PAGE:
13 September 2019
Next week, we’ll be learning about the j sound at the start and in the middle of a word. It is usually spelt with a g before e, i and y and with a j before a, o and u.
06 September 2019
This week’s spellings relate to the ‘j‘ sound at the end of a word. They will be tested on Friday 13 September 2019.
The j sound is spelled -dge straight after short vowel sounds (eg badge – the ‘a’ is making a short sound) and -ge (eg change – the ‘a’ is making a longer ‘ay’ sound) after all other sounds.
Take a look at our spelling guide for some suggested methods for learning these spellings.
12 July 2019
This week, the spellings are some of the trickier words from the Year 2 list.
05 July 2019
This week, the spellings all end in -tion.
28 June 2019
We’re learning about the -ment suffix in phonics next week. When the suffix -ment is added to the root word, which is usually a verb, the new word becomes a noun.
21 June 2019
We’re learning about -ness suffix in phonics next week. Be careful with the first spelling, happiness, as you have to drop the y for an i before adding the suffix. For all the others you just add the suffix on to the root word.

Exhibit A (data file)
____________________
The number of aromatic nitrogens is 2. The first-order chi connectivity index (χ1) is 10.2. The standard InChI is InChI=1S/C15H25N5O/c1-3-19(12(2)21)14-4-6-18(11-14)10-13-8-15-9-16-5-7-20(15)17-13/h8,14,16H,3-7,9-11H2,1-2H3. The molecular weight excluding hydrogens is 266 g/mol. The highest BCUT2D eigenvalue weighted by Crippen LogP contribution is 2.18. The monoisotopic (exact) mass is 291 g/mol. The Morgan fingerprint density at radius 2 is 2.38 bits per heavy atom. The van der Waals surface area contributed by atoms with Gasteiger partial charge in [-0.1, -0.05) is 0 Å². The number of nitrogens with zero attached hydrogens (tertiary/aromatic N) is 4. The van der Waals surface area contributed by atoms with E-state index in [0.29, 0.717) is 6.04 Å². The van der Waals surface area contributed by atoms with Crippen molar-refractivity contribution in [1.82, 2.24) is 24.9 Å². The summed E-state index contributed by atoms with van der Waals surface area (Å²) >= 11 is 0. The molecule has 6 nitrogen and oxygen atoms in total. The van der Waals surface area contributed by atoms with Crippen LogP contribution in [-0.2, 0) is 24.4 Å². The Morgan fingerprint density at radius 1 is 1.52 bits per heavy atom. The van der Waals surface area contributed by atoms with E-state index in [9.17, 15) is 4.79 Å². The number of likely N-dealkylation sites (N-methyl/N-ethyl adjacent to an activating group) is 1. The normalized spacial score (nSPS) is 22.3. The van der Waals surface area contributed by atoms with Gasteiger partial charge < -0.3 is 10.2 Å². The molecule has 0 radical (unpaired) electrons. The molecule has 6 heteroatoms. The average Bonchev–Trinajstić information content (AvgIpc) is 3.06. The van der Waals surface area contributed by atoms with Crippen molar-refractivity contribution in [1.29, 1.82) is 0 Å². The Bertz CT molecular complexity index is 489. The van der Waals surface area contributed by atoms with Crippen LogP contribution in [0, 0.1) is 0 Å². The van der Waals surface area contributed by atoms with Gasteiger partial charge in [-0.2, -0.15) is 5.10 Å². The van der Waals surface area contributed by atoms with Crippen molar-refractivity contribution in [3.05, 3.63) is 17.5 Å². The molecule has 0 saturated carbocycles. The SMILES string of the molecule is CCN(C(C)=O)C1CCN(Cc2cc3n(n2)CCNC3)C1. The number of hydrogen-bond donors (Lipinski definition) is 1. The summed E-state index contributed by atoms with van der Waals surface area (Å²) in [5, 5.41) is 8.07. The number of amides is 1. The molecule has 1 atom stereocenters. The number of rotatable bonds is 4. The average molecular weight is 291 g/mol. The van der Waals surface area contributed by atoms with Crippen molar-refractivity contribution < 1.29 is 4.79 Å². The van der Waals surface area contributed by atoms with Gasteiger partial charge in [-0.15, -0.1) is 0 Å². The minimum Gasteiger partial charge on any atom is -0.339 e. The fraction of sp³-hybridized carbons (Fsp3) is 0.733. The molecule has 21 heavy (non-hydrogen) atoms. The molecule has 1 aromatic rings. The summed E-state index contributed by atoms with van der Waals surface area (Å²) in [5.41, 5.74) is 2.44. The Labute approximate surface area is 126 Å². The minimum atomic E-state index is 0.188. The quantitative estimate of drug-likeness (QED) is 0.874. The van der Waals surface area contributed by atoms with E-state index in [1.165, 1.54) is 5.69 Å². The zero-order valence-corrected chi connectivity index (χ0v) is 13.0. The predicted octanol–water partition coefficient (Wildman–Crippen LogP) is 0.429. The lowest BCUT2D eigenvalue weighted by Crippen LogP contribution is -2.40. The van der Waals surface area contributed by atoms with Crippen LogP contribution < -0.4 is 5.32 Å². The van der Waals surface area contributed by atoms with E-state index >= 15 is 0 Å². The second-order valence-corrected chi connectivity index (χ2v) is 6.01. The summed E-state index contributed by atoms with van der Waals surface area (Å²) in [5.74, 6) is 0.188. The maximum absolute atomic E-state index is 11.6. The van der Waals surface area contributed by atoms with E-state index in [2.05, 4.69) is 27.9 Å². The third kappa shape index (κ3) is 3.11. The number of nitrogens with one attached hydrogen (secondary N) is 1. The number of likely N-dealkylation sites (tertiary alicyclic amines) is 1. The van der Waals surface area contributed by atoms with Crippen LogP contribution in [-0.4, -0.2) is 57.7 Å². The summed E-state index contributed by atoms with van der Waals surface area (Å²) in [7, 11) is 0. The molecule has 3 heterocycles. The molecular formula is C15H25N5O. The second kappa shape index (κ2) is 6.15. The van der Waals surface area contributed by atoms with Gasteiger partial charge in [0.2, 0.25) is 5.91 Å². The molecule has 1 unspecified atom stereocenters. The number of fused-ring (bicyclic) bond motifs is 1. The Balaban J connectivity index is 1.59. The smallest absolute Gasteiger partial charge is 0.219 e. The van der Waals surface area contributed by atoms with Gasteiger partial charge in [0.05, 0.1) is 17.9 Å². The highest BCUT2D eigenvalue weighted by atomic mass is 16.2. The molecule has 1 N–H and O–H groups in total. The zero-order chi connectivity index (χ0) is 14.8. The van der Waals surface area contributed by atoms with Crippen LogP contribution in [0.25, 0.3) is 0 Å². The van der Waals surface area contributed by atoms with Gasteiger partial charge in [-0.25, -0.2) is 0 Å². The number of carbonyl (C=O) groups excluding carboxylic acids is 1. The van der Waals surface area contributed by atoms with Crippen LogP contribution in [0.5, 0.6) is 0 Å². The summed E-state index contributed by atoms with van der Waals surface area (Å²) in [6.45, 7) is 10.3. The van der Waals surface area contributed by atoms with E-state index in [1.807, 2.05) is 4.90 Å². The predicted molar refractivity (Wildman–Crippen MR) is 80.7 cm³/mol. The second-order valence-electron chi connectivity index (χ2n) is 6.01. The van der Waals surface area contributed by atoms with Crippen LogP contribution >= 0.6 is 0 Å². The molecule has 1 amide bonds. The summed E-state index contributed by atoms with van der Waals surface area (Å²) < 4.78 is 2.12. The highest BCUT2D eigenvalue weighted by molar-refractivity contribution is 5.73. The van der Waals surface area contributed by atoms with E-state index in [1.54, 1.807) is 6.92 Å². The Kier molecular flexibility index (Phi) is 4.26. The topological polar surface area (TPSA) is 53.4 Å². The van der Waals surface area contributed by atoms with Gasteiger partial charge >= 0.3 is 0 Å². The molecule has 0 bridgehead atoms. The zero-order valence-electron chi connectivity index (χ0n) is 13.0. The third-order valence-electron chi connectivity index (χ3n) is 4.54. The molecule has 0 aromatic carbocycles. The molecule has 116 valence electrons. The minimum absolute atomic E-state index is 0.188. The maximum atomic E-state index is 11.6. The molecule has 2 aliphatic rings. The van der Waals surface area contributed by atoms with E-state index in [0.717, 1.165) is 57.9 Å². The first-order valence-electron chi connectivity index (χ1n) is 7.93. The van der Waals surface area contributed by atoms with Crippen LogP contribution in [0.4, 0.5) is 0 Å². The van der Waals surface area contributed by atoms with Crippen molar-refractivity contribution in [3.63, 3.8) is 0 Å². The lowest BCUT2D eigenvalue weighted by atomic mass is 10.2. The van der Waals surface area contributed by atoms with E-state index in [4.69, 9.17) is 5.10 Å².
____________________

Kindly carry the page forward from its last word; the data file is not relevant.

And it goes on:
14 June 2019
The spellings this week can all have the suffix -ful or –less added to them (some can have both). The underlined words have an extra rule to follow when adding the suffix: drop the y for an i.
07 June 2019
This week, we’re revisiting the -ed suffix which is often used to change the form of a verb to the past tense (eg walk to walked).
Children often make mistakes with this suffix. For example, walkt or walkd.
17 May 2019
This week, we’re focussing on alternative ways to spell the oo phoneme. Children will be tested on eight out of the ten words.
10 May 2019
The words are all homophones or near homophones again this week. A homophone is a word which sounds the same as another word but has a different meaning. They are often, but not always, spelled differently.
This week, there are only five words to learn but it’s really important to practise spelling these words in context so children are choosing the correct version.
there, their, they’re